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Lumen Lede

Are we confirming our fears, or realizing our hopes?
January 13, 2022

When I look back to the spring/summer of 2020, I am reminded of a time when people came together to express their outrage over the experience of Black people in America. Companies, recognizing the lack of diversity in their organizations, made bold promises to increase diversity and pledged large dollar amounts toward the fight for equity and equality. Individuals, seeing for the first time the imbalance at their places of employment, vowed to be allies to the Black community. We saw trainings on unconscious bias implemented across companies. Recruitment for Diversity & Inclusion leadership roles was at an all-time high.

As a Black woman, it was exhilarating – and frightening. I was thrilled by the outpouring of support, yet afraid it would be a fleeting moment.

As I write this post in January 2022, I am curious to know if my fears – or hopes -- have been realized. Companies are made up of individuals working (hopefully) toward common goals. So, my question is for the individual reading this post: If you identified as an ally in 2020, what actions are you taking to continue your allyship more than a year and a half later? Are you as energized about making a difference as you were then? If your interest has waned, why?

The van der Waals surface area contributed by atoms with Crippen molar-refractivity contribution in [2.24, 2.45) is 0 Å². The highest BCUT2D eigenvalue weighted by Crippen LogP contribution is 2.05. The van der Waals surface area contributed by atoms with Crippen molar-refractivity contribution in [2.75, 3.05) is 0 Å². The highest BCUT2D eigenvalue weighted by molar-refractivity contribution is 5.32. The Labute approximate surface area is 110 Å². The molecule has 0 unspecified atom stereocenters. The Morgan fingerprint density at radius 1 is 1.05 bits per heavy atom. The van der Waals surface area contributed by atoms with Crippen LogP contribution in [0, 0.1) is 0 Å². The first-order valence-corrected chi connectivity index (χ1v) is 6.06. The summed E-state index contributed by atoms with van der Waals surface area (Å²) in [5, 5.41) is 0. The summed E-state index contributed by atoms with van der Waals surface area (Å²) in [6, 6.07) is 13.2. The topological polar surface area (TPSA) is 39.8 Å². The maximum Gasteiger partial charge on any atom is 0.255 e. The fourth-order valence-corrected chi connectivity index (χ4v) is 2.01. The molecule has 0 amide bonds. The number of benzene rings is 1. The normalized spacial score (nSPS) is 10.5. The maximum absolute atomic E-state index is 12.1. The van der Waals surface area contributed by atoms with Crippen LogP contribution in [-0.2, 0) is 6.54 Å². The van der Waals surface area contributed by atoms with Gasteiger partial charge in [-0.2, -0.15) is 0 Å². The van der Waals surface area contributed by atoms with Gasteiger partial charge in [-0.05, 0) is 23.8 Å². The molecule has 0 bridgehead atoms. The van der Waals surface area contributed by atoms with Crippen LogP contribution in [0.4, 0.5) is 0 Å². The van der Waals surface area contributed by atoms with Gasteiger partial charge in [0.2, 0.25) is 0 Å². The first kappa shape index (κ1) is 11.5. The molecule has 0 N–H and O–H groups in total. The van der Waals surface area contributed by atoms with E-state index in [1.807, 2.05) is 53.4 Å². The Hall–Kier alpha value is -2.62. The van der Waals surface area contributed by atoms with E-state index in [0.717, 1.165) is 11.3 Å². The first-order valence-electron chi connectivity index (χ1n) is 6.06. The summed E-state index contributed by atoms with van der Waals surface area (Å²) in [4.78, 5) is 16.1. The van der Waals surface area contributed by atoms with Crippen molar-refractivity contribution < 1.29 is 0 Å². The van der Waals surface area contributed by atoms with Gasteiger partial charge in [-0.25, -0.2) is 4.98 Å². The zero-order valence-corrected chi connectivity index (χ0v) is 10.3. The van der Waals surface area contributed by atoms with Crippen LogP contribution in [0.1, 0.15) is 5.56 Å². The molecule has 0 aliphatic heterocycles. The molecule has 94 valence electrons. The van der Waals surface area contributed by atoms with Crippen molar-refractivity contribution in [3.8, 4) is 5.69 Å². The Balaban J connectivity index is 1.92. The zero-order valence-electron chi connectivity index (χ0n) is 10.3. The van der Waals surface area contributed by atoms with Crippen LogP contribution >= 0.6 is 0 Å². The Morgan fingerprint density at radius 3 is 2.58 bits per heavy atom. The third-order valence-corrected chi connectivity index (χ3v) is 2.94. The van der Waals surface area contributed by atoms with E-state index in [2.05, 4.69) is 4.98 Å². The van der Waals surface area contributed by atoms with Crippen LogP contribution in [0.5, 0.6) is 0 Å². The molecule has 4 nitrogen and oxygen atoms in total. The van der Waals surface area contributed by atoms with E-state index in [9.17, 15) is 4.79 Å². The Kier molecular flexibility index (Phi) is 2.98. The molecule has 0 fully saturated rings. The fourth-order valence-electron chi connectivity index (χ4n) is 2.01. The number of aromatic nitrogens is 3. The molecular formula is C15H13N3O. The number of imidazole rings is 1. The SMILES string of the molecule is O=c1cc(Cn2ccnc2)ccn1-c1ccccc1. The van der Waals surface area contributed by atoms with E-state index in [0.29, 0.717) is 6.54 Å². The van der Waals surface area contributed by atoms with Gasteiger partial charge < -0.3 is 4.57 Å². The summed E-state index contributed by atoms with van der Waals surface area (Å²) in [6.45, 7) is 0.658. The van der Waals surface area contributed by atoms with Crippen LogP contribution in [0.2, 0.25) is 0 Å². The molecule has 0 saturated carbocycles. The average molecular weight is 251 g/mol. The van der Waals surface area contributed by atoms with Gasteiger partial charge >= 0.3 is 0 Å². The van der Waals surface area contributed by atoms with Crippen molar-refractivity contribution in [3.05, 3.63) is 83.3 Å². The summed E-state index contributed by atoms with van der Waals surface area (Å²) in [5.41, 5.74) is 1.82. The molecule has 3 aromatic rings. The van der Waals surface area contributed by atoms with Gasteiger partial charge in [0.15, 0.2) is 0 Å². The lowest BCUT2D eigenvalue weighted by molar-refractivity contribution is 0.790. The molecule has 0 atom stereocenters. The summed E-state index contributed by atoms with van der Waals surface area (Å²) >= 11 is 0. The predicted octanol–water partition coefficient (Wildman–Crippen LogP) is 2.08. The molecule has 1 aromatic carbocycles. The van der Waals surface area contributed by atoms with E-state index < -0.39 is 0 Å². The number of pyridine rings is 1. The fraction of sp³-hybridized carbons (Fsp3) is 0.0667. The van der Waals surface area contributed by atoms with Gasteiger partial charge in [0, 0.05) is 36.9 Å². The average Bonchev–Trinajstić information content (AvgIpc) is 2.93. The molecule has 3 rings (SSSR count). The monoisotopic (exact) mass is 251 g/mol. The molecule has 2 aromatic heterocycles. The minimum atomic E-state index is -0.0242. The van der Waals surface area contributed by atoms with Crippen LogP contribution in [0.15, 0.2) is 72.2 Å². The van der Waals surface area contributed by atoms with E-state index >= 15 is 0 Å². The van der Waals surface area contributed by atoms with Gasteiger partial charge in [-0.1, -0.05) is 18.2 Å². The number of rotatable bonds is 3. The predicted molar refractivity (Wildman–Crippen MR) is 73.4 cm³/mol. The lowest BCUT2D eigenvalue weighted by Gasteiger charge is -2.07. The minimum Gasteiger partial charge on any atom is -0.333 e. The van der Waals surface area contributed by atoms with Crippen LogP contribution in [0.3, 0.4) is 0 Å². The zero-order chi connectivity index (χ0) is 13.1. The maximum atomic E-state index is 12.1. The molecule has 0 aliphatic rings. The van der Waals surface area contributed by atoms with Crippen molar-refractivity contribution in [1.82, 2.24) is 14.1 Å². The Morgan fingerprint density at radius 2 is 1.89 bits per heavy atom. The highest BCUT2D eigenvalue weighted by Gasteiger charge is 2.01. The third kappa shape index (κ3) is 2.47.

The Martin Luther King holiday is an opportune time to reflect on the many words of wisdom he spoke. One quote in particular resonates as I seek to encourage all of us to keep going. “We are now faced with the fact that tomorrow is today. We are confronted with the fierce urgency of now. In this unfolding conundrum of life and history, there ‘is’ such a thing as being too late. This is no time for apathy or complacency. This is a time for vigorous and positive action.”

To be an effective ally requires action. If you’re looking for ideas, here are some to consider:

  • Be a mentor. A good mentor listens and communicates well, practices empathy, and is knowledgeable.
  • Be a sponsor. Advocate for the person or people you’re sponsoring when positions become available for which you believe they’re ready.
  • Recognize when Black people are subject-matter experts and amplify their voices. If they’re being overlooked or talked over in meetings, make it a point to ask for their input.
  • Educate yourself perpetually. (Read books, watch films, have conversations.) Don’t rely solely on Black people you know to educate you. Talking about their experience can be taxing and emotionally draining. Do the work of seeking out other educational opportunities and forums.
  • Commit to allyship for the long term. Genuine allyship isn’t for a season or only when it’s comfortable or popular.

Improving the experience of Black people in America will take a concerted, continuous effort by individuals with the power and ability to change it. So, allies, I leave you with these words from Dr. King: “We cannot walk alone. And as we walk, we must make the pledge that we shall always march ahead. We cannot turn back.”